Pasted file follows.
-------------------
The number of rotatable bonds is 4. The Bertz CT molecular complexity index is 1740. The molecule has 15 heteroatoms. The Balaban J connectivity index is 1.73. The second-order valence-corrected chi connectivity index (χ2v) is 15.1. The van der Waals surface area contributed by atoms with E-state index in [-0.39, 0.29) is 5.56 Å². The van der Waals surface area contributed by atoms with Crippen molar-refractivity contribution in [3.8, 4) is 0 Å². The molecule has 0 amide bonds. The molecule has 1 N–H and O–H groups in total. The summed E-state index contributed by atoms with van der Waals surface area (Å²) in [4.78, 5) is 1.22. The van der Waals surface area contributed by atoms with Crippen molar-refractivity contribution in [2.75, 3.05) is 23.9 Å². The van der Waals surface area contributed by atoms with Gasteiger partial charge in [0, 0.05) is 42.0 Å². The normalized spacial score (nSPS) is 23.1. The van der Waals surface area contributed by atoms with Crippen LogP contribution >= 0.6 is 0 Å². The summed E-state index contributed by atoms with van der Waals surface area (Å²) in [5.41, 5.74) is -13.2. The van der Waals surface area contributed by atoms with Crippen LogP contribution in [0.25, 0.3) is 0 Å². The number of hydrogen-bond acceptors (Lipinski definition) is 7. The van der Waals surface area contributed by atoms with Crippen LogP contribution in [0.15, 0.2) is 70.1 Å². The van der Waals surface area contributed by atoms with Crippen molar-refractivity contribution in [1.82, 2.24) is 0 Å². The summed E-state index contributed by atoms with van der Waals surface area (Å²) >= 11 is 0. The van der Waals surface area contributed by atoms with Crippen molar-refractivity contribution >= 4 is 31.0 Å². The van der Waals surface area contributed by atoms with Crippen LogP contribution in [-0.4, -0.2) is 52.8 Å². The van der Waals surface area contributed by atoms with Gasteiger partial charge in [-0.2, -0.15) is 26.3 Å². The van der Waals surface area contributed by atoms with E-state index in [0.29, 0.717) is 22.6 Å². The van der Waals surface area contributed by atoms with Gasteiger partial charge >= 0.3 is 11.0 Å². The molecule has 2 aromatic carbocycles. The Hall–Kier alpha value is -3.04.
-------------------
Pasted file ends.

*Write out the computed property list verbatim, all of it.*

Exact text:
The number of rotatable bonds is 4. The Bertz CT molecular complexity index is 1740. The molecule has 15 heteroatoms. The Balaban J connectivity index is 1.73. The second-order valence-corrected chi connectivity index (χ2v) is 15.1. The van der Waals surface area contributed by atoms with E-state index in [-0.39, 0.29) is 5.56 Å². The van der Waals surface area contributed by atoms with Crippen molar-refractivity contribution in [3.8, 4) is 0 Å². The molecule has 0 amide bonds. The molecule has 1 N–H and O–H groups in total. The summed E-state index contributed by atoms with van der Waals surface area (Å²) in [4.78, 5) is 1.22. The van der Waals surface area contributed by atoms with Crippen molar-refractivity contribution in [2.75, 3.05) is 23.9 Å². The van der Waals surface area contributed by atoms with Gasteiger partial charge in [0, 0.05) is 42.0 Å². The normalized spacial score (nSPS) is 23.1. The van der Waals surface area contributed by atoms with Crippen LogP contribution >= 0.6 is 0 Å². The summed E-state index contributed by atoms with van der Waals surface area (Å²) in [5.41, 5.74) is -13.2. The van der Waals surface area contributed by atoms with Crippen LogP contribution in [0.25, 0.3) is 0 Å². The number of hydrogen-bond acceptors (Lipinski definition) is 7. The van der Waals surface area contributed by atoms with Crippen LogP contribution in [0.15, 0.2) is 70.1 Å². The van der Waals surface area contributed by atoms with Crippen molar-refractivity contribution in [1.82, 2.24) is 0 Å². The summed E-state index contributed by atoms with van der Waals surface area (Å²) >= 11 is 0. The van der Waals surface area contributed by atoms with Crippen molar-refractivity contribution >= 4 is 31.0 Å². The van der Waals surface area contributed by atoms with Crippen LogP contribution in [-0.4, -0.2) is 52.8 Å². The van der Waals surface area contributed by atoms with Gasteiger partial charge in [-0.2, -0.15) is 26.3 Å². The van der Waals surface area contributed by atoms with E-state index in [0.29, 0.717) is 22.6 Å². The van der Waals surface area contributed by atoms with Gasteiger partial charge >= 0.3 is 11.0 Å². The molecule has 2 aromatic carbocycles. The Hall–Kier alpha value is -3.04.